You are expected to benefit from medications. You presume that the prescriptions issued to you by doctors are accurate and safe to take and that they will make you feel better, whether you are taking an antibiotic to treat an infection, blood pressure medication to keep your levels in balance or an antidepressant to aid with your mood. Unfortunately, drug mistakes are all too often in the American healthcare system, and occasionally they cause major harm or even death. Any step in the distribution process, from the initial prescription through the pharmacy personnel, filling it to the hospital nurse manually dispensing meds, might result in a medication error. Click here to know more about medication errors and how you can file a lawsuit if you have suffered from one.
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What Kinds of Medication Errors Occur Most Frequently?
Medication mistakes can take various forms and happen at all levels of the healthcare system.
- Prescribing the incorrect drug for the incorrect kind of treatment
- Prescribing medicine in a dosage that is not appropriate (such as too much or too little)
- Physically giving the patient the incorrect medication
- In a hospital, administering the patient’s medication at the wrong dosage
- Without getting a history of the patient before prescribing
- Prescribing drugs with risky interactions
- Not alerting a patient about the dangers of a medicine they are prescribed a medication they are allergic to
- Obtaining a prescription for a non-approved treatment
Consequences of Prescribing the Wrong Medication to a Patient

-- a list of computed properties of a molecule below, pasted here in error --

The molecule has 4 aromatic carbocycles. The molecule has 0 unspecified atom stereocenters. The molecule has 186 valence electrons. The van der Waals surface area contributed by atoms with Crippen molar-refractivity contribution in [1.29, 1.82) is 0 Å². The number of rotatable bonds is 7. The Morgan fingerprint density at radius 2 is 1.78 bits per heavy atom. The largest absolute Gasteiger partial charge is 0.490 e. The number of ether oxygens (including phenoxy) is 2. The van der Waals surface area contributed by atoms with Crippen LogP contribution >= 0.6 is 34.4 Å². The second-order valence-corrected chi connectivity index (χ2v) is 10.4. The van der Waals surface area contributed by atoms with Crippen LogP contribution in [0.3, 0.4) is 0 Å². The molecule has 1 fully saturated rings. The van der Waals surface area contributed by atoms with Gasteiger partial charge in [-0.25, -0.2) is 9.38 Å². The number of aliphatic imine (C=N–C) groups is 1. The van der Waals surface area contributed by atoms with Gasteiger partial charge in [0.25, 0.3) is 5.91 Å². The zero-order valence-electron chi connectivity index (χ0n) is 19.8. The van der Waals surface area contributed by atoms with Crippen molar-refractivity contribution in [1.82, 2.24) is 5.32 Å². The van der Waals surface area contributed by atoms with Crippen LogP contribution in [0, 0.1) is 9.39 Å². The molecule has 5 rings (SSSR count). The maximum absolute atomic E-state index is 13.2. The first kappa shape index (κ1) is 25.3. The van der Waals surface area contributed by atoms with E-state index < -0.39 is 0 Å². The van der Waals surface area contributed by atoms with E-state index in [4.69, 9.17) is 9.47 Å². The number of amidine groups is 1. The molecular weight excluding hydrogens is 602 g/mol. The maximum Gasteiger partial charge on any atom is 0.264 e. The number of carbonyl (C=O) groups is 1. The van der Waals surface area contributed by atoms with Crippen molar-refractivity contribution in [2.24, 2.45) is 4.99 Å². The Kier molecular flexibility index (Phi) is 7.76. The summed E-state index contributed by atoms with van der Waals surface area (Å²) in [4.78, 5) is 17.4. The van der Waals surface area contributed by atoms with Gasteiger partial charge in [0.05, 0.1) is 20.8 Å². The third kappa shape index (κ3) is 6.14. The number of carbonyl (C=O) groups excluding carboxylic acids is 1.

A prescription error may result in fatalities or severe injuries, among other problems. Because the majority of these injuries are preventable, sufferers must be aware of their legal rights. You might be eligible for compensation if a prescription error caused harm to you or a loved one.
Change in Internal Procedures
Your right to hold the healthcare provider or facility accountable for your injury is another benefit; presumably, this will prompt a change in internal procedures that will shield other patients from becoming victims. Simply entering the incorrect dosage results in the loss of life for the sufferer and their loved ones.
It can sometimes result in a brand-new, transient or permanent condition, like itchiness, rashes, or skin deformity.
Shame and Guilt
Inadvertently prescribing the incorrect prescription to a patient or having a near-miss could cause embarrassment, guilt, and self-doubt among medical professionals. This is known as the second victim, and the outcome of this syndrome can be fatal: a senior nurse committed suicide after giving a vulnerable baby ten times the recommended amount of calcium chloride.
Patients or patients’ families may also file a personal injury lawsuit against the healthcare institution where the healthcare provider works in addition to the individual healthcare provider.
Accused parties or hospitals may have to pay hefty legal fees and potential settlement costs.
Loss of Productivity
Additionally, hospitals might have to cover the lost productivity of the staff members who made a mistake, as well as the increased cost of treating patients for unanticipatedly long hospital stays.